By: Lane Johansen
Hundreds of women’s rights activists took to the streets in Kyrgyzstan’s capital city, Bishkek, on April 14th to protest violence against women in Central Asia. A group of the campaigners were assaulted by dozens of national-patriots during the rally, police did not intervene.
The demonstration was held in response to the recent murder of 27-year-old Aizada Kanatbekova, the latest victim in a long history of gender-based violence and non-consensual bride kidnapping in Kyrgyzstan. Protestors called on the government to do more to combat violence against women and police inaction in the country.
During the April 14th protest, around 30 women’s rights activists were protesting outside the Interior Ministry headquarters, calling for Interior Minister Ulan Niyazbekov to step down, when several dozen men aggressively broke up their rally. Police did not stop the men attacking the protestors, but instead were “looking for any excuse to detain activists,” as a representative of the Bishkek-based feminist movement Zhetishet said after the rally.
Eurasia.net reported that these self-styled traditionalists, belonging to national-patriotic groups claiming to defend Kyrgyz tradition, justified their attack with the “false claim that the demonstrators had assembled to promote LGBT rights.” This same false claim of responding to pro-LGBT groups was used as justification for the group of masked men who assaulted participants in a women’s rights parade in Bishkek in March 2020.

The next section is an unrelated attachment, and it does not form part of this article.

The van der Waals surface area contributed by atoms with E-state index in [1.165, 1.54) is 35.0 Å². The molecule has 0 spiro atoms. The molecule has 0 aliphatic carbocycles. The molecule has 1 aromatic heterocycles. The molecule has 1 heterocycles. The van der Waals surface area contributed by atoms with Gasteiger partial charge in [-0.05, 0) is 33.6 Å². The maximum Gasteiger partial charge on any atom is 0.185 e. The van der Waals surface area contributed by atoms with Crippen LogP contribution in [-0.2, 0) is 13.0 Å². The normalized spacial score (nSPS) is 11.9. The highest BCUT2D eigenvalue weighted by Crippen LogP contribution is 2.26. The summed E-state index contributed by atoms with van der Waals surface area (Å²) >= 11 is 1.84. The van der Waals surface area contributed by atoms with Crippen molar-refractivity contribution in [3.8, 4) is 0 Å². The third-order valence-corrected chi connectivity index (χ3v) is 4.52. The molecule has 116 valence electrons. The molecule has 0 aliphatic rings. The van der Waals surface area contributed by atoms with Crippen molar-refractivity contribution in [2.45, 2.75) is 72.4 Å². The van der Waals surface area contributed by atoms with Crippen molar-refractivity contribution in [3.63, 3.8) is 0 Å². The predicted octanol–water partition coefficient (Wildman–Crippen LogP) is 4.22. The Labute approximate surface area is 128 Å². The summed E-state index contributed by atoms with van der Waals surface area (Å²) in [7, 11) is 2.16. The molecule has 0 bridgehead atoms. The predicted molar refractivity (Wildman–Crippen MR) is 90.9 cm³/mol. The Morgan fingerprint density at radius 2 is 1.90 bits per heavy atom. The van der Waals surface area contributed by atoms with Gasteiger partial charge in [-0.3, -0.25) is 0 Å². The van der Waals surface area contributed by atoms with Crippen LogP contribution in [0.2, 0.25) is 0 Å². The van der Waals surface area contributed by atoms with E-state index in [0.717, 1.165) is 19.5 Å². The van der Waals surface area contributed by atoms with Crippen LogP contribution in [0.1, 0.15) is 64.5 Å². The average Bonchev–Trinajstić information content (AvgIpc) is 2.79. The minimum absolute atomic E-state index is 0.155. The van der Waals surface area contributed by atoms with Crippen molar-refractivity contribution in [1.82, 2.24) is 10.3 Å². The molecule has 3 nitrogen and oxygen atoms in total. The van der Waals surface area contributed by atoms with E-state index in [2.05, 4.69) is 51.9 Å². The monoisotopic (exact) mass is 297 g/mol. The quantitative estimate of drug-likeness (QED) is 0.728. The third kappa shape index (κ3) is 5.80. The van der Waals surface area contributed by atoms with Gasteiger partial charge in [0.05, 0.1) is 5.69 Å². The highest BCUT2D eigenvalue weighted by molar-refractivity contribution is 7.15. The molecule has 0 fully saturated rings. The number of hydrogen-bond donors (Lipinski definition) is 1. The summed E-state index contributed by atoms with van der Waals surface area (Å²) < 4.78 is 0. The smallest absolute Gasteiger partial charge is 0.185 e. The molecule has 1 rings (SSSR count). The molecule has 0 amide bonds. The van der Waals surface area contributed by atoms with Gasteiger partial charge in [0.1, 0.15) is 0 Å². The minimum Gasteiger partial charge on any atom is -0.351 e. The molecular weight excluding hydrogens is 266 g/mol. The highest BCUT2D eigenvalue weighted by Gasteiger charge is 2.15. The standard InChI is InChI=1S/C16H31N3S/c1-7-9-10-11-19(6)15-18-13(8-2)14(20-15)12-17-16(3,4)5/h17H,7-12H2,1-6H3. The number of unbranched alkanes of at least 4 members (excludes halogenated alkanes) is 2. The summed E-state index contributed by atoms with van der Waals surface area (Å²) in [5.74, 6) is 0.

One of the national-patriots told a local reporter that “there is a danger in Kyrgyzstan that various kinds of Western values are being imposed on our young people,” reflecting the anxiety many Kyrgyz people feel about the potential erosion of Kyrgyz culture and tradition in the face of Western influence. As bride kidnapping is generally accepted as a Kyrgyz tradition, traditionalists consider attempts to end the practice to be a threat to Kyrgyzstan’s cultural identity.
The history of bride kidnapping in Kyrgyzstan is disputed, but new research suggests non-consensual bride kidnapping was not common before the 20th century, discrediting claims of legitimizing the practice by pre-Soviet Kyrgyz tradition. Women’s rights activists have been fighting for years to challenge the claim of tradition, and the recent assault on protestors reveals the intense pushback they face.